* Rep. King asks if Corzine expects a “proportional personal loss.” Corzine won’t answer, but I will: No.

* Corzine gets asked why MF Global didn’t trade in Greek sovereign bonds. He replies that Greece was less solvent than other countries in which MF did invest, in terms of debt-to-GDP and other metrics. He also says his other sovereign trades were not made based on expectation that Greece would be bailed out.

* Now Corzine is being asked by Rep. King about New Jersey pension shortfalls. Important, but totally off-topic.

* Corzine asked if he “always did the right thing when no one was looking.” Corzine says yes (d’uh).

* Did Corzine “run to the bathroom and throw up?” He doesn’t respond.

* Rep. Scott: “What did you do at this company? Was it run by the board?” Corzine responds that he and others in management made investment recommendations that were approved or denied by the board.

* Scott: Did you co-mingle? Corzine: “There was never any directed intent to co-mingle those funds.” Scott calls him out on the number of times Corzine has said “intent” and “intend.”

* Corzine: Sovereign positions were not financed via segregated client money (at least he doesn’t think so).

* Corzine keeps saying he doesn’t have access to appropriate documents. Wouldn’t he have sought all this out before resigning (i.e., as firm was collapsing)?

* Corzine: “We had done stress tests on what securities we’d be able to sell… and we had undrawn credit lines held in reserve.”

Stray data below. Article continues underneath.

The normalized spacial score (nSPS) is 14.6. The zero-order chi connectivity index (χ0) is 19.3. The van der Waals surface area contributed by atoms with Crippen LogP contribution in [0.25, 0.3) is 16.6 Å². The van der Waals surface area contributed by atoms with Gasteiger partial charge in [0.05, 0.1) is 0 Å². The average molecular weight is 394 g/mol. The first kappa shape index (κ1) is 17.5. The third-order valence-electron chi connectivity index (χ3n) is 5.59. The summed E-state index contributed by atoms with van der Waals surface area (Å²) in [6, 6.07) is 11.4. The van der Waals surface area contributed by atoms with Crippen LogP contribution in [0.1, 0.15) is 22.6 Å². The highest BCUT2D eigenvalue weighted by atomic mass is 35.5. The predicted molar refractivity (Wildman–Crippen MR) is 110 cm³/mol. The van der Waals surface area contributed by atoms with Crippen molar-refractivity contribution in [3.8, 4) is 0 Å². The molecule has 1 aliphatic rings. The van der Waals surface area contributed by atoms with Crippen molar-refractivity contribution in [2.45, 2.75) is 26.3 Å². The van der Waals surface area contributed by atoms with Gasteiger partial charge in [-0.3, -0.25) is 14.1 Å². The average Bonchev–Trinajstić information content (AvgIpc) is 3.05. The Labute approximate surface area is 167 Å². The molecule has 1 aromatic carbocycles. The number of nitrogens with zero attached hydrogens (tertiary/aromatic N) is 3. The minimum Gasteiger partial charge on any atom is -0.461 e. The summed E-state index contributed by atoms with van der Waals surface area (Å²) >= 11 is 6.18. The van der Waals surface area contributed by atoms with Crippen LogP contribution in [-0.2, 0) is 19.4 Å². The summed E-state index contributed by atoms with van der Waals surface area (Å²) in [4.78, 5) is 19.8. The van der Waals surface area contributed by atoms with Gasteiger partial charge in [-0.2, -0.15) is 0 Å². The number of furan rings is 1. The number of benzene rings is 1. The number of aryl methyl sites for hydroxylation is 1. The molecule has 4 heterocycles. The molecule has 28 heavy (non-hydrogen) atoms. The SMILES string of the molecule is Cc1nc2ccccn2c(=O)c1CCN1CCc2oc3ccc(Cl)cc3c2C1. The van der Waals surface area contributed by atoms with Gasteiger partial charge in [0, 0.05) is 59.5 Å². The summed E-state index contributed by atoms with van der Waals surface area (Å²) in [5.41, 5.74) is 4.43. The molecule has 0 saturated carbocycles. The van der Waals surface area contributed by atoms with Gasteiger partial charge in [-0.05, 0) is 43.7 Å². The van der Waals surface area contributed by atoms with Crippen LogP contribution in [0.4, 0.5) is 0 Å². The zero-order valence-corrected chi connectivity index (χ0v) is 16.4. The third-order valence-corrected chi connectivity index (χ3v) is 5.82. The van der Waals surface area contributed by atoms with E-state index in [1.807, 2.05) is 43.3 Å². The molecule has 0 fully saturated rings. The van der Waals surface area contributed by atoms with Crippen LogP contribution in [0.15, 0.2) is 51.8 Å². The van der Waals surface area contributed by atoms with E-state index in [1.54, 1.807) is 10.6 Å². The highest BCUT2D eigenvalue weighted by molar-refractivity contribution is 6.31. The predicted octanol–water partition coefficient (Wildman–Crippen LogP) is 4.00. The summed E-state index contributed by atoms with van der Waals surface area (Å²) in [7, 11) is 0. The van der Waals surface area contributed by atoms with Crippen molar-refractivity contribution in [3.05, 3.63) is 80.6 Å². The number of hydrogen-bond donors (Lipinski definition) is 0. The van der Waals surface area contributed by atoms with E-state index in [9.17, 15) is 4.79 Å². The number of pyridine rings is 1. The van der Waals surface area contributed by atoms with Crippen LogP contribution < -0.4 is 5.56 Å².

* Worth noting: Corzine has not invoked the 5th Amendment in response to any questions so far.

* If they ask Corzine for “advice” on preventing another meltdown, will it be called The Corzine Rule?

* Rep. Schmidt talking about an Eagle Scout’s comment. This follows earlier talk about another congressman’s grandmother’s favorite saying.

* Lehman Brothers raised a few times as example of good actor, in that it didn’t tap segregated client funds as the ship caught fire.

* Corzine: “I am absolutely hopeful that a full understanding of what happened in those last full days will reveal the source of where those monies are. I continue to believe that those resources are in the hands of either counter-parties or there has been some mistaken forwarding of those to some place I didn’t know.”

* Ok, this is funny:

* Rep. Schmidt (R-OH) rarely looks up when she reads her questions. Makes me wonder who wrote them.

* Asked if client funds were ever pledged as collateral for sovereign investments. Corzine says not to his knowledge.

* Corzine’s advice: “It is clear in moments of stress that organizations don’t always operate the same way they would in a normal operating environment. I’d look for triggers that would enhance the oversight of organizations in those conditions.”

* Alright. Some final questions still coming, but I’ve got to run… Don’t really think we learned anything, which basically means it’s been a Congressional hearing…